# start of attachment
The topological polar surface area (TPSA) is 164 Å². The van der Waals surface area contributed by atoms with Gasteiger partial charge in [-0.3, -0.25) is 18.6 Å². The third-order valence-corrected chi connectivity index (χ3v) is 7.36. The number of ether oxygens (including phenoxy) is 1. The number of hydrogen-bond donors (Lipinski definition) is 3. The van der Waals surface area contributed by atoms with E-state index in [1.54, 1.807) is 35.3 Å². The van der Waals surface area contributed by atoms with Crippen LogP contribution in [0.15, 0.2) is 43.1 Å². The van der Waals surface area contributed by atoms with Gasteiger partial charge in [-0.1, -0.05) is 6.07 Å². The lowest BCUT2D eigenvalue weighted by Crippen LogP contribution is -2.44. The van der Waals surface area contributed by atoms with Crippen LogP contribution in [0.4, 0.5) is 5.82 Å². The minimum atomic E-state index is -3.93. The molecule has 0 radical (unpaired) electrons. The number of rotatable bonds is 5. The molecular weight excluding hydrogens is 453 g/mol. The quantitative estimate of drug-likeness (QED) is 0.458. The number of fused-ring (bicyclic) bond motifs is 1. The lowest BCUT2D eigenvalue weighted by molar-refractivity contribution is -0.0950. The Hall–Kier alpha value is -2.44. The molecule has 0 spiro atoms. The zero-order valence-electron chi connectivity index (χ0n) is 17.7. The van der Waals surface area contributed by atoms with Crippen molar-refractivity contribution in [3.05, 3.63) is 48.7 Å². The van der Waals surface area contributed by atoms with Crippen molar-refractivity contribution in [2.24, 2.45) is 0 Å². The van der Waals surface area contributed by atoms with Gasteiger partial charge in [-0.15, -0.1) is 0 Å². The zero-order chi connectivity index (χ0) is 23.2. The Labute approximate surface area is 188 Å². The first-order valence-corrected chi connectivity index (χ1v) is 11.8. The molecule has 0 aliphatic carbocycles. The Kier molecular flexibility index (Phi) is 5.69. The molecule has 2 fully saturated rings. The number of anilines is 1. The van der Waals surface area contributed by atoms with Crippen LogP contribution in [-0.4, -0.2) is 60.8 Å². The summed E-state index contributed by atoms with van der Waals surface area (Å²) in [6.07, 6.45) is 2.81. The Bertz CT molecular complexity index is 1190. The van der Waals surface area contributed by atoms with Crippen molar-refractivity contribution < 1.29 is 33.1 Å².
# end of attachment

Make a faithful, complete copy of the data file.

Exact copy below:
The topological polar surface area (TPSA) is 164 Å². The van der Waals surface area contributed by atoms with Gasteiger partial charge in [-0.3, -0.25) is 18.6 Å². The third-order valence-corrected chi connectivity index (χ3v) is 7.36. The number of ether oxygens (including phenoxy) is 1. The number of hydrogen-bond donors (Lipinski definition) is 3. The van der Waals surface area contributed by atoms with E-state index in [1.54, 1.807) is 35.3 Å². The van der Waals surface area contributed by atoms with Crippen LogP contribution in [0.15, 0.2) is 43.1 Å². The van der Waals surface area contributed by atoms with Gasteiger partial charge in [-0.1, -0.05) is 6.07 Å². The lowest BCUT2D eigenvalue weighted by Crippen LogP contribution is -2.44. The van der Waals surface area contributed by atoms with Crippen LogP contribution in [0.4, 0.5) is 5.82 Å². The minimum atomic E-state index is -3.93. The molecule has 0 radical (unpaired) electrons. The number of rotatable bonds is 5. The molecular weight excluding hydrogens is 453 g/mol. The quantitative estimate of drug-likeness (QED) is 0.458. The number of fused-ring (bicyclic) bond motifs is 1. The lowest BCUT2D eigenvalue weighted by molar-refractivity contribution is -0.0950. The Hall–Kier alpha value is -2.44. The molecule has 0 spiro atoms. The zero-order valence-electron chi connectivity index (χ0n) is 17.7. The van der Waals surface area contributed by atoms with Crippen molar-refractivity contribution in [3.05, 3.63) is 48.7 Å². The van der Waals surface area contributed by atoms with Crippen molar-refractivity contribution in [2.24, 2.45) is 0 Å². The van der Waals surface area contributed by atoms with Gasteiger partial charge in [-0.15, -0.1) is 0 Å². The zero-order chi connectivity index (χ0) is 23.2. The Labute approximate surface area is 188 Å². The first-order valence-corrected chi connectivity index (χ1v) is 11.8. The molecule has 0 aliphatic carbocycles. The Kier molecular flexibility index (Phi) is 5.69. The molecule has 2 fully saturated rings. The number of anilines is 1. The van der Waals surface area contributed by atoms with Crippen LogP contribution in [-0.4, -0.2) is 60.8 Å². The summed E-state index contributed by atoms with van der Waals surface area (Å²) in [6.07, 6.45) is 2.81. The Bertz CT molecular complexity index is 1190. The van der Waals surface area contributed by atoms with Crippen molar-refractivity contribution < 1.29 is 33.1 Å².